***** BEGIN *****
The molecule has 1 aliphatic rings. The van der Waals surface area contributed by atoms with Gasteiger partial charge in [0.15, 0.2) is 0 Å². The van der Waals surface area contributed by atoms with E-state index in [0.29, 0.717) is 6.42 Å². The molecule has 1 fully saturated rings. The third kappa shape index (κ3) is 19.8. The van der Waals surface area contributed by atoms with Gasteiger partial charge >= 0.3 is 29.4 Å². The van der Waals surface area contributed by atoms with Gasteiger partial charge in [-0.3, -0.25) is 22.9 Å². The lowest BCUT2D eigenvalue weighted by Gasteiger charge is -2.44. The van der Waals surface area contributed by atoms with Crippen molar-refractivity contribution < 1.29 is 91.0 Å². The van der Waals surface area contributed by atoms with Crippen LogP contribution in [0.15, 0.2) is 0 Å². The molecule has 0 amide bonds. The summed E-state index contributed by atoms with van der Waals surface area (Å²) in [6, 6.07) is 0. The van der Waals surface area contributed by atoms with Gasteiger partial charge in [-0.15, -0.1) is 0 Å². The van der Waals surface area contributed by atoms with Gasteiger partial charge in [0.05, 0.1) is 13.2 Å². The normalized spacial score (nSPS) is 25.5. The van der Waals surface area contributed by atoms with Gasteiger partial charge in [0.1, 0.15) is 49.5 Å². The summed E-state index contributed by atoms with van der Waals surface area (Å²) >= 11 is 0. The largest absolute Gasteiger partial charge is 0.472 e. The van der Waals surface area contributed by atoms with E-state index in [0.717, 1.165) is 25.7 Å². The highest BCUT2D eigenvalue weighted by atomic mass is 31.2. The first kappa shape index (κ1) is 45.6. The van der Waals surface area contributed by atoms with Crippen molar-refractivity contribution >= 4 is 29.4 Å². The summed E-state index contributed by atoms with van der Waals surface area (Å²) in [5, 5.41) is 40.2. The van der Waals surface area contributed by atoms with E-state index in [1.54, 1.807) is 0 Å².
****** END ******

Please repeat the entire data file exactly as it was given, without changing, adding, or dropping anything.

The molecule has 1 aliphatic rings. The van der Waals surface area contributed by atoms with Gasteiger partial charge in [0.15, 0.2) is 0 Å². The van der Waals surface area contributed by atoms with E-state index in [0.29, 0.717) is 6.42 Å². The molecule has 1 fully saturated rings. The third kappa shape index (κ3) is 19.8. The van der Waals surface area contributed by atoms with Gasteiger partial charge >= 0.3 is 29.4 Å². The van der Waals surface area contributed by atoms with Gasteiger partial charge in [-0.3, -0.25) is 22.9 Å². The lowest BCUT2D eigenvalue weighted by Gasteiger charge is -2.44. The van der Waals surface area contributed by atoms with Crippen molar-refractivity contribution < 1.29 is 91.0 Å². The van der Waals surface area contributed by atoms with Crippen LogP contribution in [0.15, 0.2) is 0 Å². The molecule has 0 amide bonds. The summed E-state index contributed by atoms with van der Waals surface area (Å²) in [6, 6.07) is 0. The van der Waals surface area contributed by atoms with Gasteiger partial charge in [-0.15, -0.1) is 0 Å². The van der Waals surface area contributed by atoms with Gasteiger partial charge in [0.05, 0.1) is 13.2 Å². The normalized spacial score (nSPS) is 25.5. The van der Waals surface area contributed by atoms with Gasteiger partial charge in [0.1, 0.15) is 49.5 Å². The summed E-state index contributed by atoms with van der Waals surface area (Å²) >= 11 is 0. The largest absolute Gasteiger partial charge is 0.472 e. The van der Waals surface area contributed by atoms with E-state index in [0.717, 1.165) is 25.7 Å². The highest BCUT2D eigenvalue weighted by atomic mass is 31.2. The first kappa shape index (κ1) is 45.6. The van der Waals surface area contributed by atoms with Crippen molar-refractivity contribution >= 4 is 29.4 Å². The summed E-state index contributed by atoms with van der Waals surface area (Å²) in [5, 5.41) is 40.2. The van der Waals surface area contributed by atoms with E-state index in [1.54, 1.807) is 0 Å².